The Mythology of Roy Kanwit’s Taconic Sculpture Park
Sculptor Roy Kanwit
The Taconic Sculpture Park reverberates with great mythical energy. Here, where the land meets the sky, great stone monuments to mother earth, the Titans, and all manner of ancient gods, goddesses and icons still live. You’ve probably seen it driving past Chatham on the Taconic Parkway. You know — that nearly 20-foot head of Gaea peering over the valley below.
For 36 years, self-taught sculptor Roy Kanwit has turned his Spencertown, New York hilltop overlooking the parkway into one of the true hidden gems of our region. The park is the front yard of Kanwit’s home, a stone castle he constructed over the years and where lives in with his wife, Mary DeBay.
“I have always been drawn to the connection between earth and sky,” he says. “I like working with stone because it’s a part of the earth and this is how people have been making sculptures about these topics since the beginning.”
The sculptures blend perfectly with the landscape and the sweeping, nearly 360-degree views of the surrounding hills. In truth, this is also a showroom of work for sale made of marble, stone and cement. If you are so moved by a piece, large or small, you can take it home with you.
“I liked people coming and looking at the sculpture and perhaps buying something,” says Kanwit. “The big head on top of the hill is sort of an advertisement. I could have put up a sign but I think the head made a more attractive way to do that.”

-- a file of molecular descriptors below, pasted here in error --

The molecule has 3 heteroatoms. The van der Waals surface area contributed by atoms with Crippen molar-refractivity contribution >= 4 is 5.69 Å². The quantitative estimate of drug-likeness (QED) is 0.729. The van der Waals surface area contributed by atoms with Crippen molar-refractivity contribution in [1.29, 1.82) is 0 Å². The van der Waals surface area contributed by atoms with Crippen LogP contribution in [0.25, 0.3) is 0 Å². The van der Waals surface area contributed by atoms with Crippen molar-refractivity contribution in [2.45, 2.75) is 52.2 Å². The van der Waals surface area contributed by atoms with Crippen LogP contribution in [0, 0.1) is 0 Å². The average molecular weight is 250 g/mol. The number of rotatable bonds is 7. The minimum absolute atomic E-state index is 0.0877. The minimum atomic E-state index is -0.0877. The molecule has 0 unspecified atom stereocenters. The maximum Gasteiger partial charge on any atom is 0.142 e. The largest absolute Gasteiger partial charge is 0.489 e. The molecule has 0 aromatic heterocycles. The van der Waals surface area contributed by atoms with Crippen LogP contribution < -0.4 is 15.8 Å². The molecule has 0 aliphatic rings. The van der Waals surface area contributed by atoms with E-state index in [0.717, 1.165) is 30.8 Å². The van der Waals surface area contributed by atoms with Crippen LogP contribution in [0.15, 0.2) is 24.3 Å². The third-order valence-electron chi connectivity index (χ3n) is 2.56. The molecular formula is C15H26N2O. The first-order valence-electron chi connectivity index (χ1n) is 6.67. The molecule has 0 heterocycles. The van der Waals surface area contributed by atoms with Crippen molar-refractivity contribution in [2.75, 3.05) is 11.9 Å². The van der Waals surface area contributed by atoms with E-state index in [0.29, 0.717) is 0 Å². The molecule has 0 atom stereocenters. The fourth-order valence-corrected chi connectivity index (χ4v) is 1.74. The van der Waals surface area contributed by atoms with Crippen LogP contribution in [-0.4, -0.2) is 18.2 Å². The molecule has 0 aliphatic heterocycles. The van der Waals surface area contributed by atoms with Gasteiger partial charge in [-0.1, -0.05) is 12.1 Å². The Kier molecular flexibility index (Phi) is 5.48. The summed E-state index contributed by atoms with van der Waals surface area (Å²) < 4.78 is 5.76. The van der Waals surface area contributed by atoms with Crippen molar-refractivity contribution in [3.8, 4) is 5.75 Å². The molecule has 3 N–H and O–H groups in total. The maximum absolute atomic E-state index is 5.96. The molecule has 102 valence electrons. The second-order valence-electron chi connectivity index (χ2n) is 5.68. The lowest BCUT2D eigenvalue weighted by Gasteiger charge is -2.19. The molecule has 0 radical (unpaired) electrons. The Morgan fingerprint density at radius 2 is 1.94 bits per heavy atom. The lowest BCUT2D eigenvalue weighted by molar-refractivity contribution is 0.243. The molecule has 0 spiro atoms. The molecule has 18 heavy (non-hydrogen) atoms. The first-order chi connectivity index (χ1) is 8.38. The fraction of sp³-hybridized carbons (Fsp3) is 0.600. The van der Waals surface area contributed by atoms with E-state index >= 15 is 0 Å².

While his interest in mythology, the connection between earth and humans, and the power of female energy has remained constant throughout his career, he says that as he’s aged, his work reflects the different phases of life. Still, there is a youthful whimsicality to much of his work. Castles dotted with small fantasy toys and a big smiling dragon make one supremely envious of Kanwit’s grandkids.
Kanwit says he’s happy for different people to take different things away from their visit to his property. He recently was surprised when, on the weekend of Brett Kavanaugh's controversial appointment to the Supreme Court, many women came to wander among the sculptures looking for answers, or just a sense of calm.
“We got a lot of visitors who were visibly upset and they found this place very consoling,” he says, noting DeBay went out and spent time talking with the women who came that day. “Some of them were actually in tears and felt this was a refuge from what they felt was going on around them. It made us feel better. It made them feel better. That’s not exactly what I set out to do but I did want to give people a place where they felt at home in nature and where the sculptures add to that feeling.”
Kanwit admits he leads a pretty quiet and reclusive life on his mountaintop and the specter of human development and climate change can seem distant here. But it’s immediately apparent for those of us coming from out in the world, choking on the current state of reality, that this mythical garden he’s built is special and affecting in a meaningful and lasting way.
The power of the Taconic Sculpture Park is difficult to fully express in words. If you’ve been there you already know. If you haven’t, go.
Taconic Sculpture Park
At the end of Stever Hill Rd., off of Route 203, Spencertown, N.Y.
Open 10 a.m. – 5 p.m., hours subject to change. (If you're coming from far away, calling ahead is suggested.)
$10 per car.
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